We have reached the mid-point for this year. We are over 100 days into a global pandemic. Our state had started reopening; we had done such an effective job sheltering in place that we flattened the curve. So, we got the green light to go back out in the world: shop, eat out, socialize albeit at a distance. We went back to work. Then things started to shift. So, we started doing more tests. While we do not know how many actual tests are collected and performed each day, the number of positive cases has climbed exponentially. Today, the Governor issued notices that bars had to close – again. Masks are mandated. Hopes of a phase 4 opening are halted. The positive cases are predominantly in asymptomatic, younger people. But, that increases the concerns for super-spreading.
What do you do if you get a positive antigen (PCR viral) test. This is the nasal swab that confirms actual virus in the nose and throat. This means you spread the virus by talking, breathing, coughing, singing or yelling and being close to other people. If you are positive and you do not wear a mask, you shower the virus all over the people and objects around you. And you will remain contagious for 14 or more days. If you are positive on a nasal swab, you must quarantine yourself from your family and the public.
There is NO TREATMENT for this virus unless you end up in the hospital. When do you go to the ER? High fever, shortness of breath, difficulty breathing, diarrhea that you cannot control. But, if you are without symptoms or your symptoms are mild: sore throat, headache, runny nose…..the treatment is the same as for a common cold: Tylenol, Advil, fluids and rest.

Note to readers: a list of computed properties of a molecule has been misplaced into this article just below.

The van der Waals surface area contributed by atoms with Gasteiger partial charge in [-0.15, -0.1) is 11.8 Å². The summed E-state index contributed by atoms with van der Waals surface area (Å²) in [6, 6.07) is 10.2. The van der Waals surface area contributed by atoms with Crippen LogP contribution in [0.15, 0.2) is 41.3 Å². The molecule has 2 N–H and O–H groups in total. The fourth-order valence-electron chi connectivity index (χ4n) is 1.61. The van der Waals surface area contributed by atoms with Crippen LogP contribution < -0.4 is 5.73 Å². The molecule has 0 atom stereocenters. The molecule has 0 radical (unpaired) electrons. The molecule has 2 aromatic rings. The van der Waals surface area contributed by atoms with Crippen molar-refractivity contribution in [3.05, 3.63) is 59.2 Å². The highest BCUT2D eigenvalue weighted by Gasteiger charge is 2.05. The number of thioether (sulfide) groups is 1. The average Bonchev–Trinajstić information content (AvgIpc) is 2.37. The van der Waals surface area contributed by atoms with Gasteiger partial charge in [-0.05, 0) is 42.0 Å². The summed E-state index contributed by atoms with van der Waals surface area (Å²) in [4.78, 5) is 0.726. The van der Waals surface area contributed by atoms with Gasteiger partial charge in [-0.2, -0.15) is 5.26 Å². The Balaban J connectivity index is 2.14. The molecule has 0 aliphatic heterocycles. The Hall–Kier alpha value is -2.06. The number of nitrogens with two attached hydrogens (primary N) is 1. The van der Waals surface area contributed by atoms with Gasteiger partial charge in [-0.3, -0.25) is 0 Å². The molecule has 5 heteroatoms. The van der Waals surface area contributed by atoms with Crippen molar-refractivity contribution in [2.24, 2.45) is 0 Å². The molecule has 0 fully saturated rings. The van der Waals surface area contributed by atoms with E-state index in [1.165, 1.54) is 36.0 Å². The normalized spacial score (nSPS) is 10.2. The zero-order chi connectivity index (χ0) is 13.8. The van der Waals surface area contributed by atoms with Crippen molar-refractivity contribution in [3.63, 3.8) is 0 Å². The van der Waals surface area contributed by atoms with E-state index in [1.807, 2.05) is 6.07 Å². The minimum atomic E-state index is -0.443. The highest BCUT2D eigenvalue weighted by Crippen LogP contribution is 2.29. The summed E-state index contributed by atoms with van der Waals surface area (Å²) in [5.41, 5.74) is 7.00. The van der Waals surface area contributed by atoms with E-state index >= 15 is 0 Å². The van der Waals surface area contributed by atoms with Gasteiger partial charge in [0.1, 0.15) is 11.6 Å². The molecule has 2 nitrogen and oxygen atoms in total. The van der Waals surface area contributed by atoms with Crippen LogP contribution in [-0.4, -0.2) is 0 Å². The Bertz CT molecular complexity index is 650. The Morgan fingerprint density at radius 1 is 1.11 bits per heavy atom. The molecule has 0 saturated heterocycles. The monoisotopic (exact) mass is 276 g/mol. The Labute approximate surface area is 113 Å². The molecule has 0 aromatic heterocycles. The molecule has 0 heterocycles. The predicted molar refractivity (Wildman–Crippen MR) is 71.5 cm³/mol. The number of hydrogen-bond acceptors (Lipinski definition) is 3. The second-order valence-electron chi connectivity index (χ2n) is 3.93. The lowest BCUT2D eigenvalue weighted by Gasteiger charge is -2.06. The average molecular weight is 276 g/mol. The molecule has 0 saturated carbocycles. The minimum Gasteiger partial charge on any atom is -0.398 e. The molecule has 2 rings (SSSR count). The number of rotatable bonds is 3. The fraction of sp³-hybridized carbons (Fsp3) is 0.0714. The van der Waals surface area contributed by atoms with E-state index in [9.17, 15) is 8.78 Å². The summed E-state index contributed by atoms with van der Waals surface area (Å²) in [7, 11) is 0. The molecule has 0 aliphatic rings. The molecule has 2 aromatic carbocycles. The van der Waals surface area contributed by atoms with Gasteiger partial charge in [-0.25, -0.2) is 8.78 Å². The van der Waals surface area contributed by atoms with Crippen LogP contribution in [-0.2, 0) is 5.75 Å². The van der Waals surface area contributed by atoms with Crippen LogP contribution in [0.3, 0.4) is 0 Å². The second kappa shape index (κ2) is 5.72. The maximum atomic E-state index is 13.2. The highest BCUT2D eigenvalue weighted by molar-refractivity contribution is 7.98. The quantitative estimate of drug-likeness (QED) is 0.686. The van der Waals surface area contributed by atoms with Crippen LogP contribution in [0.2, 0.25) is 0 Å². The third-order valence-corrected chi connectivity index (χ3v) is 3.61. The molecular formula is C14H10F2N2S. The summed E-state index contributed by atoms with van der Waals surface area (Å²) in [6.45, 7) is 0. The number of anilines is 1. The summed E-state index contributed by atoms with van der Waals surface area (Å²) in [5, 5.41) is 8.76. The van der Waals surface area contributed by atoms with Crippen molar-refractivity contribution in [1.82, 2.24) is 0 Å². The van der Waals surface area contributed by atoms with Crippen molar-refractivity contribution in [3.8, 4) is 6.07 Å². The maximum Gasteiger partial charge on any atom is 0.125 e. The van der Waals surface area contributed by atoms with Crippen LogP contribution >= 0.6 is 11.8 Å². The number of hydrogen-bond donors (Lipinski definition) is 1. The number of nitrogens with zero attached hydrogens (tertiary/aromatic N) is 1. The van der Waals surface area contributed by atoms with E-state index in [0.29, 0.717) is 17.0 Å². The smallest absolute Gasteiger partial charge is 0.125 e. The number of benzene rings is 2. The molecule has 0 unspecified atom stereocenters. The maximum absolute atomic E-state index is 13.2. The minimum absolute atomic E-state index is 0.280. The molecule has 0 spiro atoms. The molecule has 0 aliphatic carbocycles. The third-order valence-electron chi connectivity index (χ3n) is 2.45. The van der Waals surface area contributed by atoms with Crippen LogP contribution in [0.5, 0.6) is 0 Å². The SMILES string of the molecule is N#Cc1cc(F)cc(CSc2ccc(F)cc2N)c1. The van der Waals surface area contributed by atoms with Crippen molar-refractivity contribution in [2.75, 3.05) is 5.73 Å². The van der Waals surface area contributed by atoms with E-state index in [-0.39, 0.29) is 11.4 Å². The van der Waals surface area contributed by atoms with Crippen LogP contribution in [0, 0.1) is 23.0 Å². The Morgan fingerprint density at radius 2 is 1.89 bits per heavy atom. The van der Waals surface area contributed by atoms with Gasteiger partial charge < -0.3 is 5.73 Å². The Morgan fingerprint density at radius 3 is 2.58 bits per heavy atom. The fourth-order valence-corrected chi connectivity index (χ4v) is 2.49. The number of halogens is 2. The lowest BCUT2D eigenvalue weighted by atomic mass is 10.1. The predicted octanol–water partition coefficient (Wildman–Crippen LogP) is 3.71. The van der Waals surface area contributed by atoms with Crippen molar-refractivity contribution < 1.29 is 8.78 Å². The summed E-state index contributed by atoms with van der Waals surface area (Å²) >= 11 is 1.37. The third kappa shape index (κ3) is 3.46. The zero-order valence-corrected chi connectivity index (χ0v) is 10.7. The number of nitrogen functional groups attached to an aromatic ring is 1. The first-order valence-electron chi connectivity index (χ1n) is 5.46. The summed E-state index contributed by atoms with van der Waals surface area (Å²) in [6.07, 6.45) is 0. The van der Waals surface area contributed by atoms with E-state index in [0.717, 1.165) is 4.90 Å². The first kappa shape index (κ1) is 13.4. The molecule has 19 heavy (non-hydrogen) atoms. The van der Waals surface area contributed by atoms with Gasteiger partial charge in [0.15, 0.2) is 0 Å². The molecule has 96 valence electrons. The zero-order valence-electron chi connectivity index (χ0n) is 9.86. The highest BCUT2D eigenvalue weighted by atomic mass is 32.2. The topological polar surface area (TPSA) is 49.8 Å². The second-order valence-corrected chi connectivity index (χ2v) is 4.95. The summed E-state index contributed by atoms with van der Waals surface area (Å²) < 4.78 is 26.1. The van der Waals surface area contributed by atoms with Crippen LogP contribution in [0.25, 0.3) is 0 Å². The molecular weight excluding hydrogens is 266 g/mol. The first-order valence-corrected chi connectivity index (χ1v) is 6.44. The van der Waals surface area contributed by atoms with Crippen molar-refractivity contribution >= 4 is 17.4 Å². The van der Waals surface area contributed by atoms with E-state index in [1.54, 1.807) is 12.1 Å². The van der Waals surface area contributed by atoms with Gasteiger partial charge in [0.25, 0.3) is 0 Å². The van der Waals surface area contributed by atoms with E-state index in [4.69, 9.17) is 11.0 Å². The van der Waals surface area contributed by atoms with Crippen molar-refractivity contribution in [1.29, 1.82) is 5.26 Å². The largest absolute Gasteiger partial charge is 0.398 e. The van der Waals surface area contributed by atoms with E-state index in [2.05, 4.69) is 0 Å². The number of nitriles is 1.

Patients have called and asked for hydroxychloroquine (Plaquenil). The evidence now shows that there is NO benefit to taking Plaquenil for COVID. There is very serious risk for heart rhythm disturbances and sudden death. It is not used except in the most extreme ICU, ventilator-dependent patient. The data in these patients is also very poor. It simply does not work. We will not be prescribing hydroxychloroquine to any patients.
Patients have also asked for antiviral pills (remdesivir) and azithromycin (Z-pak). We do not give antiviral in the ambulatory setting. This drug is saved for the ICU, ventilator-dependent patient. The azithromycin is used in the ICU setting in patients with secondary bacterial pneumonia and sepsis. It is given is super high doses via intravenous lines. The Zpak pills do not help COVID in the community setting.
If you get diagnosed with COVID and you have a cough, a terrible headache, high fever, fatigue, body aches and maybe some diarrhea but you are not short of breath or in distress….the treatment is to quarantine and follow supportive measures. You will feel BAD. It will be the sickest you may have ever been. COVID makes the flu look like a walk in the park. You will be sick. Or…you may have very mild symptoms. The most important thing is to monitor yourself and to stay isolated so you do not spread it.